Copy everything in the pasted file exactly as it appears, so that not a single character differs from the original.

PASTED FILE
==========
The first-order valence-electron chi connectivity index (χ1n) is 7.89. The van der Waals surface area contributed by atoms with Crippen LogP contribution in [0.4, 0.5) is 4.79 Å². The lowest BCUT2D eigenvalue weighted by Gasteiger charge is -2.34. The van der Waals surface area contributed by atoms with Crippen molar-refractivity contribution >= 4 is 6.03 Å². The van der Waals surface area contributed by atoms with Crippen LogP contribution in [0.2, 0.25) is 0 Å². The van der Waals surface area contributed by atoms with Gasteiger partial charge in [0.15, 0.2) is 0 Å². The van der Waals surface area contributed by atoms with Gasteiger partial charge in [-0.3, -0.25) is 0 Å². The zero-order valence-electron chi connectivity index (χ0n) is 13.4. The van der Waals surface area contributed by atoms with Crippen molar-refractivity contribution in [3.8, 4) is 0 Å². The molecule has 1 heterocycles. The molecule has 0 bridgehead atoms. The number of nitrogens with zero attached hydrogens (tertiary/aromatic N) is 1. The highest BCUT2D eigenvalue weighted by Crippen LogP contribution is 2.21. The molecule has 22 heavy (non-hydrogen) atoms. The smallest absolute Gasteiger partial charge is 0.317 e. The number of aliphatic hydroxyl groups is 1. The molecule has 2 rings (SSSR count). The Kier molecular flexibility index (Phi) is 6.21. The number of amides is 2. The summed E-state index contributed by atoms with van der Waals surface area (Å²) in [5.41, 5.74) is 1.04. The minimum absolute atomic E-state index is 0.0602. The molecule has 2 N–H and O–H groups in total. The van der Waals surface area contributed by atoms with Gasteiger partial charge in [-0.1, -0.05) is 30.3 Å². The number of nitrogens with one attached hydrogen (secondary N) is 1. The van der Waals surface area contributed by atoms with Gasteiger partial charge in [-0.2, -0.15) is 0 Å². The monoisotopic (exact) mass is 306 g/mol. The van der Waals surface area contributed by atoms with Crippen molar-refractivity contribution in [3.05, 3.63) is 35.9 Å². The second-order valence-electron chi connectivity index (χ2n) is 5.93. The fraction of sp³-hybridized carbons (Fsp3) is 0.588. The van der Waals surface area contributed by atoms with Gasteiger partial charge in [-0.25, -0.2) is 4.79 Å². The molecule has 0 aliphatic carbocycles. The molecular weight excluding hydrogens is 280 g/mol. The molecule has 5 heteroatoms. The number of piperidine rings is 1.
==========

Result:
The first-order valence-electron chi connectivity index (χ1n) is 7.89. The van der Waals surface area contributed by atoms with Crippen LogP contribution in [0.4, 0.5) is 4.79 Å². The lowest BCUT2D eigenvalue weighted by Gasteiger charge is -2.34. The van der Waals surface area contributed by atoms with Crippen molar-refractivity contribution >= 4 is 6.03 Å². The van der Waals surface area contributed by atoms with Crippen LogP contribution in [0.2, 0.25) is 0 Å². The van der Waals surface area contributed by atoms with Gasteiger partial charge in [0.15, 0.2) is 0 Å². The van der Waals surface area contributed by atoms with Gasteiger partial charge in [-0.3, -0.25) is 0 Å². The zero-order valence-electron chi connectivity index (χ0n) is 13.4. The van der Waals surface area contributed by atoms with Crippen molar-refractivity contribution in [3.8, 4) is 0 Å². The molecule has 1 heterocycles. The molecule has 0 bridgehead atoms. The number of nitrogens with zero attached hydrogens (tertiary/aromatic N) is 1. The highest BCUT2D eigenvalue weighted by Crippen LogP contribution is 2.21. The molecule has 22 heavy (non-hydrogen) atoms. The smallest absolute Gasteiger partial charge is 0.317 e. The number of aliphatic hydroxyl groups is 1. The molecule has 2 rings (SSSR count). The Kier molecular flexibility index (Phi) is 6.21. The number of amides is 2. The summed E-state index contributed by atoms with van der Waals surface area (Å²) in [5.41, 5.74) is 1.04. The minimum absolute atomic E-state index is 0.0602. The molecule has 2 N–H and O–H groups in total. The van der Waals surface area contributed by atoms with Gasteiger partial charge in [-0.1, -0.05) is 30.3 Å². The number of nitrogens with one attached hydrogen (secondary N) is 1. The van der Waals surface area contributed by atoms with Gasteiger partial charge in [-0.2, -0.15) is 0 Å². The monoisotopic (exact) mass is 306 g/mol. The van der Waals surface area contributed by atoms with Crippen molar-refractivity contribution in [3.05, 3.63) is 35.9 Å². The second-order valence-electron chi connectivity index (χ2n) is 5.93. The fraction of sp³-hybridized carbons (Fsp3) is 0.588. The van der Waals surface area contributed by atoms with Gasteiger partial charge in [-0.25, -0.2) is 4.79 Å². The molecule has 0 aliphatic carbocycles. The molecular weight excluding hydrogens is 280 g/mol. The molecule has 5 heteroatoms. The number of piperidine rings is 1.